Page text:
BENGALURU: On Tuesday evening, Olympian swimmer Nisha Millet was in for a rude shock when she was intimated by the Department of Youth Empowerment and Sports (DYES) that she would have to hand over Kensington Swimming Pool, from where she ran the Nisha Millet Swimming Academy, to a new management immediately. While the contract was supposed to be valid for a period of 2+1 years (until April 2020), an early bid was called for in May.
When she visited the DYES in April-May, she was given an extension of three months, until July 20 ‘19. “I had spoken to the DYES commissioner on July 18, asking him that since July 20 was our last date and no decision had been taken on the new tender, what was to be done from July 20 onwards? He said that nobody had asked us to move, and if there are any changes, we would be informed well in advance. He asked us to resume our batches (month-long batches) and also asked us to deposit nine months (Rs 4.5 lakh) of pool rent, which was done,” she said.
Since the new government took over, Millet said there’s been complete chaos. “I couldn’t believe what was happening. Since the tender hadn’t been awarded to any of the six bidders, we thought we would get an extension. We were also part of the bidding process. There was no reason for us not to have got the the extension, especially since the quality of the pool was in check. We didn’t have any time to inform our coaches or students, who turned up in the evening and found it locked. Between 11 am and 4pm, we had employed 15 trucks to clear out the place,” said a distraught Millet, who has been teaching there for two years.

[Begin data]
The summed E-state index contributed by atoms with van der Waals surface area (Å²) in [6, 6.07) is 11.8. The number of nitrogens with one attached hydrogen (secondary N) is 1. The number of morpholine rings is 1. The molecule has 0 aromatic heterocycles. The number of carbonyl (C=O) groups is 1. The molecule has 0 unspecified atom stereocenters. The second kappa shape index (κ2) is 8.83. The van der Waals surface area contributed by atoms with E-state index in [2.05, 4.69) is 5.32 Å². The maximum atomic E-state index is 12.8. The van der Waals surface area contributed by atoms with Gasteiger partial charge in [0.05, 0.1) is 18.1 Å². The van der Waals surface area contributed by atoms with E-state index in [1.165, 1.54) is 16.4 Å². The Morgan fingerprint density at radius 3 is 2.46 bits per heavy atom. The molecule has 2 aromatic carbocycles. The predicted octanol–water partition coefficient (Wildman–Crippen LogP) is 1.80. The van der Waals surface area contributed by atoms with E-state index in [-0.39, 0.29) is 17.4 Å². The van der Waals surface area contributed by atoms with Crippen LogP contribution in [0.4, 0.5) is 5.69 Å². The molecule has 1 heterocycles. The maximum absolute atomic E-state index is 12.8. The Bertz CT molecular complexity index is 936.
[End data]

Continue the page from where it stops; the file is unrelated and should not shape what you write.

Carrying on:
While she trains at a pool in Koramangala, Millet says she is never going to work with the government again. “Even though the pool had been renovated by DYES a few years back, it had been lying vacant for many years. We had to clean and fix it and even fill water with our own money — close to `16 lakh. DYES has still not refunded these bills. There are almost 250 people learning swimming and 50 competitive swimmers coming here, who might just quit the sport since we do not have another 50 metre pool for them to train at.”
Meanwhile, head coach and programme director of Dolphin Aquatics Nihar Ameen (winner of Dronacharya Award 2015), whose management will be taking over, said he had “no idea” about the happenings. Officials from DYES were unavailable for comment.